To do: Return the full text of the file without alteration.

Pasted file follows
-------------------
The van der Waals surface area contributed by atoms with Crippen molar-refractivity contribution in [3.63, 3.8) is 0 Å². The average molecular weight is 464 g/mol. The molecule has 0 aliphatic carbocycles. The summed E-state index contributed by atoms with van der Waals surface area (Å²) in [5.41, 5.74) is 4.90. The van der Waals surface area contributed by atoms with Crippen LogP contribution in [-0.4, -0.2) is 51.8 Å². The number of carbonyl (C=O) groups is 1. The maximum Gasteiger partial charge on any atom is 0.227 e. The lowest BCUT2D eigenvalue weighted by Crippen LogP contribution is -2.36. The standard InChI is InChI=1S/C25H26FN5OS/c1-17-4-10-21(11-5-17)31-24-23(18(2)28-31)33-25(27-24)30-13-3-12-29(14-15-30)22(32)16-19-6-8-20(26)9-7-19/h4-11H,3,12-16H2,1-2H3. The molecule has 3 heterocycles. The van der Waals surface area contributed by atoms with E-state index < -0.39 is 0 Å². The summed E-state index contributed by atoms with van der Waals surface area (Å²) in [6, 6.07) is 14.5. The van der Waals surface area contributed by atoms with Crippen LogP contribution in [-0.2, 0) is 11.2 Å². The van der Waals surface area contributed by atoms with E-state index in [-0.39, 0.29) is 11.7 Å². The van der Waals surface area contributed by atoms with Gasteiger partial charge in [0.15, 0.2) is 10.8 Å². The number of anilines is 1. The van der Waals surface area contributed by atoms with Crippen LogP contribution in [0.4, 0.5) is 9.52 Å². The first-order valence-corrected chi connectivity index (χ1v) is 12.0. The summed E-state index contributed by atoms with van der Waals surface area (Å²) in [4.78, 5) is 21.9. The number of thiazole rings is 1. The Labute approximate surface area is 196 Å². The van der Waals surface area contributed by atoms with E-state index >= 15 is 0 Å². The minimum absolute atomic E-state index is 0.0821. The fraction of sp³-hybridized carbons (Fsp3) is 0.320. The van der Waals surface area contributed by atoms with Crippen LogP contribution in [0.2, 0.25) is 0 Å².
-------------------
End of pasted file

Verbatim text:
The van der Waals surface area contributed by atoms with Crippen molar-refractivity contribution in [3.63, 3.8) is 0 Å². The average molecular weight is 464 g/mol. The molecule has 0 aliphatic carbocycles. The summed E-state index contributed by atoms with van der Waals surface area (Å²) in [5.41, 5.74) is 4.90. The van der Waals surface area contributed by atoms with Crippen LogP contribution in [-0.4, -0.2) is 51.8 Å². The number of carbonyl (C=O) groups is 1. The maximum Gasteiger partial charge on any atom is 0.227 e. The lowest BCUT2D eigenvalue weighted by Crippen LogP contribution is -2.36. The standard InChI is InChI=1S/C25H26FN5OS/c1-17-4-10-21(11-5-17)31-24-23(18(2)28-31)33-25(27-24)30-13-3-12-29(14-15-30)22(32)16-19-6-8-20(26)9-7-19/h4-11H,3,12-16H2,1-2H3. The molecule has 3 heterocycles. The van der Waals surface area contributed by atoms with E-state index < -0.39 is 0 Å². The summed E-state index contributed by atoms with van der Waals surface area (Å²) in [6, 6.07) is 14.5. The van der Waals surface area contributed by atoms with Crippen LogP contribution in [-0.2, 0) is 11.2 Å². The van der Waals surface area contributed by atoms with E-state index in [-0.39, 0.29) is 11.7 Å². The van der Waals surface area contributed by atoms with Gasteiger partial charge in [0.15, 0.2) is 10.8 Å². The number of anilines is 1. The van der Waals surface area contributed by atoms with Crippen LogP contribution in [0.4, 0.5) is 9.52 Å². The first-order valence-corrected chi connectivity index (χ1v) is 12.0. The summed E-state index contributed by atoms with van der Waals surface area (Å²) in [4.78, 5) is 21.9. The number of thiazole rings is 1. The Labute approximate surface area is 196 Å². The van der Waals surface area contributed by atoms with E-state index >= 15 is 0 Å². The minimum absolute atomic E-state index is 0.0821. The fraction of sp³-hybridized carbons (Fsp3) is 0.320. The van der Waals surface area contributed by atoms with Crippen LogP contribution in [0.2, 0.25) is 0 Å².